Subtitles are presented in English, English SDH and French.

SPECIAL FEATURES:

“Before Midnight” comes with the following special features:

  • Audio Commentary – Featuring audio commentary with Ethan Hawke, Julie Delpy and Richard Linklater.
  • Revisiting Jesse & Celine – (7:20) A featurette featuring Richard Linklater on the final four days of shooting “Before Midnight” and discussing the making of the third film and reuniting the cast.
  • Q&A with Ethan Hawke, Julie Delpy and Richard Linklater – (37:03) A post-screening Q&A moderated by Elvis Mitchell.
  • Theatrical Trailer – (1:53) Theatrical trailer for “Before Midnight”.
  • Before Midnight Soundtrack – Text promo for the soundtrack

 

I have been vocal for my appreciation of dialogue-driven films about intelligent conversations.  From Eric Rohmer to even Woody Allen films.

Of course, films about long conversations are not for everyone.  And for westerners, the idea of a film going against traditional Hollywood practice and following the convention off many cut scenes may not be their cup of tea.

And when it comes to American cinema, there are the Richard Linklater films in the “Before trilogy”, with “Before Sunset” and “Before Sunrise” and now the latest film, “Before Midnight”.  A film that did well in the box office, has its following and also a story that was co-written by Linklater and the film’s main talents Julie Delpy and Ethan Hawke.

The film follows the characters of Jesse (portrayed by Ethan Hawke) and Celine (portrayed by Julie Delpy) who have gone past the physical and sexual attraction to now becoming a couple who have twin children.

Jesse chose to stay in Europe and leave his wife and son and the film begins with Jesse saying goodbye to his son who had a great time staying with his father.  It’s quite obvious that his son wants his father in his life and Jesse wanting to be part of his son’s life but since he doesn’t get along with the mother, it’s a bit tough and also because of distance.

And it becomes a discussion that he has with Celine after he sees his son off to the airport to go back to Chicago. And as the films focused on Jesse and Celine in their 20’s, then their 30’s and now in their 40’s, life has changed as Celine wants to have a career and is not wanting to live in Chicago, so Jesse can be closer to his son.  Of course, Jesse doesn’t want to be away from Celine and his children but it starts a discussion about where they are as a couple today and where they are as a couple in the future.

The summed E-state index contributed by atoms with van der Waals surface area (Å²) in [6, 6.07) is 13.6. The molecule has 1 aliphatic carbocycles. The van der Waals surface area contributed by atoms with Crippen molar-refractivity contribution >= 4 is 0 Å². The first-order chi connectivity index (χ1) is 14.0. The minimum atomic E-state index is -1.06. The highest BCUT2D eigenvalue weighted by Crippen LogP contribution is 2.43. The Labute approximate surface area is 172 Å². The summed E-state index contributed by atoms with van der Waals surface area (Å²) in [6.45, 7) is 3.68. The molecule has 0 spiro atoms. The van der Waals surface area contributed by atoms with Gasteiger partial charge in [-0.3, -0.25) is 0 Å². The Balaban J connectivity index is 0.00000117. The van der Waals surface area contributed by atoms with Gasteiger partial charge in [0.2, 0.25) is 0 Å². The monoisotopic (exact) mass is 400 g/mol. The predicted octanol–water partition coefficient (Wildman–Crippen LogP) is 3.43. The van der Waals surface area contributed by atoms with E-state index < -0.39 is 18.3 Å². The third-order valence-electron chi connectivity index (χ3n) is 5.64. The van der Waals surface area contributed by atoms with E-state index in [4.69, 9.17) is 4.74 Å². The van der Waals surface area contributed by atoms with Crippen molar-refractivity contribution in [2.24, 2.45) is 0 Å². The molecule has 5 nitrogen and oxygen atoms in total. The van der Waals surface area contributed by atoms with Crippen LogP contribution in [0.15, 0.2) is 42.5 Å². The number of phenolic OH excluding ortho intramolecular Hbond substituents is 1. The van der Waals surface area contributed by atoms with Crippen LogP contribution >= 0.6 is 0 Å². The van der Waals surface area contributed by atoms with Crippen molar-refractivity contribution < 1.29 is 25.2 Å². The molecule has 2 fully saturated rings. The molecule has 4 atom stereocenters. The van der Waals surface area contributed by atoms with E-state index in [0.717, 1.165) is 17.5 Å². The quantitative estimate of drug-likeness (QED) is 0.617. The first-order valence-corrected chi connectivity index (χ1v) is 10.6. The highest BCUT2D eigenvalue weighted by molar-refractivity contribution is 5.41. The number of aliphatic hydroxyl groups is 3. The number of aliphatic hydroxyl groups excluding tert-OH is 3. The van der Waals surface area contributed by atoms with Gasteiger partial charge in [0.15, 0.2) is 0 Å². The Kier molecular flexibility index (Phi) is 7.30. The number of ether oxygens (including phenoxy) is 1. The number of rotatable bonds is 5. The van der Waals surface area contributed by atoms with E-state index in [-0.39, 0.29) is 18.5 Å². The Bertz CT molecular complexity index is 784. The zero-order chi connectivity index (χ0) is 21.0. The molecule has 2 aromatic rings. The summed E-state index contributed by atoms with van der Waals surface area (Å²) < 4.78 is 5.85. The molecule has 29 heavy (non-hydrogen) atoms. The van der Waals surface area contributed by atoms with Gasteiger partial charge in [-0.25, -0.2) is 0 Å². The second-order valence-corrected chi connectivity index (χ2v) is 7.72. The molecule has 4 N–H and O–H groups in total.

By hanging out with friends and seeing various sides of relationship growth, from an older couple, to a couple of the same age and to a couple younger than them, it’s the thought of what one wants to accomplish as a couple, but what one wants to achieve as they get older.

And although the two take part in long conversations and communicate with each other, there are things left unsaid and when they do come out…  Let’s just say that I wouldn’t be surprise if there was a fourth film.

I talked to a friend and his thoughts on the film were not to positive as he felt the thought of nostalgia and past romance in a relationship is over-rated.

And it’s OK to feel that way.

I think with these films, especially with “Before Midnight”, the discussion is more about nostalgia about a relationship and how a couple can keep their relationship fulfilling in the future as they try hard to keep things great in the present. But should a couple be in sync, can mindsets be different.  Especially how Jesse feels about his son and his wife, being a more independent woman, not wanting to be controlled by a man and focusing on her career.  But as they see other couples in sync, they know that their relationship is not in sync.

I know there are some who will say that the Rohmer formula of conversation cinema works when their is focus on intelligent topics.  Romance typically not one of them.

I think, and it’s my opinion, while other dialogue films discuss things about art, culture and other highbrow discussions, for Linklater’s films, this one…it goes into the worry of keeping romance alive in your older age.  I suppose we all hear it as we get older from friends about how things were great in their 20’s, how sex was better before children or before they got older and other topics I suppose older couples discuss in their 30’s, 40’s or whichever age they me in their later lives.

It’s truthful conversation and the way it is presented in “Before Midnight” is real and I absolutely find it delightful.   Of course, it comes down to one if they find it entertaining to watch it on screen.   While some will find it great to be part of the nostalgia of growing up with these characters, there are those who may find the topic of enhancing love as a couple when you’re older to be tiring because perhaps in their relationship, the spark has long burned out or it’s getting there.

As for the DVD, as mentioned, if you want beautiful picture quality, the Blu-ray release is the way to go.  Especially for this film which was shot in Greece and has many outdoor scenes.  But DVD picture quality and audio is good.  There are a good amount of special features included, such as audio commentary and a post-screening Q&A and more.

Overall, “Before Midnight” is another delightful film in the series that has done well in capturing the growth of these characters and their relationship as friends and now lovers within the last three decades.  For those who enjoy conversational-driven cinema, “Before Midnight” is recommended!

 

With